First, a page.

Rainbow rep: a queer protagonist, a non-binary love interest, various queer side characters including a mentor character and his husband
Content warnings: depictions of panic attacks and other trauma responses, dead parents in backstory, chronic illness
Premise: magic (known as maz) is a physical resource that comes up from under the ground, but to access it you have to pay the big bucks to the corporation that has monopolised it. What if you want maz but don’t have the aforementioned big bucks? Well, that’s where Diz and her crew of thieves come in. For years now they’ve had a sweet side hustle where they siphon maz and bring it to the highest bidder. It’s a risky business, though, and Diz’s friends want to graduate and move on with their lives. So Diz (reluctantly) sets them up for One Last Job… but rather than this being the end of their story, the crew instead finds themselves in the midst of a corporate cover-up that is putting millions of lives at risk.
M.K. England’s brand has been pretty well cemented as “be gay, do crime”. Spellhacker has a similar energy to The Disasters (which you’ll remember I also enjoyed the heck out of), but situated in a glorious genre-blend of sci-fi and urban fantasy. The worldbuilding is delicious fun, describing bonkers future-tech like contact lenses with computers built into them in the same breath as it describes someone shooting fire magic from their fingertips. If you like your magic systems tangible, logical, and very visually appealing, this may be the one for you. The integration of magic and tech is fascinating and I particularly enjoyed the recurring imagery of maz as literal threads that folks literally weave between their fingers into a physical spell that they then cast.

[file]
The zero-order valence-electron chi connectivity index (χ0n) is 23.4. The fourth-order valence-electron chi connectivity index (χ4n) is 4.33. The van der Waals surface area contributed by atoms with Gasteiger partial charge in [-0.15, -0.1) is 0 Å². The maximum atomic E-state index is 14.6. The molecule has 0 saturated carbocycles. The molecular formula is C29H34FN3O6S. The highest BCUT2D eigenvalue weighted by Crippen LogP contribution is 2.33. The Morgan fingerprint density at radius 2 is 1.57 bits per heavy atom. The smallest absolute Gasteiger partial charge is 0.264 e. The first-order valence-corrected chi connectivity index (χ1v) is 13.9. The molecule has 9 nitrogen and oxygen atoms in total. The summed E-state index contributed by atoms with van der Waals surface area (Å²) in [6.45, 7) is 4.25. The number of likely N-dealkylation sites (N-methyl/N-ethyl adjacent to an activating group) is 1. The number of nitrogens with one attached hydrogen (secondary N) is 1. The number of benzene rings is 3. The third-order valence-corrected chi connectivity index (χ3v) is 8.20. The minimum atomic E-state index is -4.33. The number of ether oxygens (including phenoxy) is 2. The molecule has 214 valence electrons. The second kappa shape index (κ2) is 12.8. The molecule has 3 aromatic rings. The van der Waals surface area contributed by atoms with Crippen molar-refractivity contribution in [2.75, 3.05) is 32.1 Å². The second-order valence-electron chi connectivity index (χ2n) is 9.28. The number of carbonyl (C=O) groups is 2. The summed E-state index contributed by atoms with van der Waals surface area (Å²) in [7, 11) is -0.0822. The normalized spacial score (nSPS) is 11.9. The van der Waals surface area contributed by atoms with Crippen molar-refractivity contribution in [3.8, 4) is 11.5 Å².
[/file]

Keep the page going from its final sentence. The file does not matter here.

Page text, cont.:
Is it geeky of me to say I kind of want an anime adaptation of this book? Or a video game? It has a lot of that spark, colour, and pop to its action, without being too chaotic to follow.
This is not to say Spellhacker is not a down-to-earth novel; quite the opposite. Also as with The Disasters, the highlight of the novel is the group dynamic at play within the rowdy rebels who makes up the core cast. Whereas the rag-tag team who sticks it to the corrupt Powers That Be are fire-forged friends in Disasters, here they’re a found family who found each other a long time ago and have been simmering in their chaotic, ride-or-die friendship ever since.
Set among the neon skyscrapers and the twirling threads of elemental magic, the central emotional conflict is whether the crew will stay together. Three out of four of Diz’s partners in crime—magic-genius and maybe-love-interest-if-Diz-doesn’t-screw-things-up Remi, glamorous “tech witch” Ania, and designated Team Dad Jaesin (who can’t do much with magic, but can punch pretty good and cook even better)—are planning on leaving their home city once they graduate. Hence Diz sets up the One Last Heist promised on the book’s cover: maybe with enough proverbial gold to retire, they can all stick together!
Naturally, this plan does not pan out: the offer to buy one last goldmine of stolen maz quite literally blows up in the gang’s faces, and they find themselves on the run from the authorities. All this would be bad enough, but in the process of investigating the rigged explosion, Diz discovers a conspiracy that goes (quite literally) deep into the earth. The stakes are high on a physical, save-the-world sort of level, but (unsurprisingly) while this was extremely cool I found myself much more invested in the great platonic “will they or won’t they?” of the gang’s future together.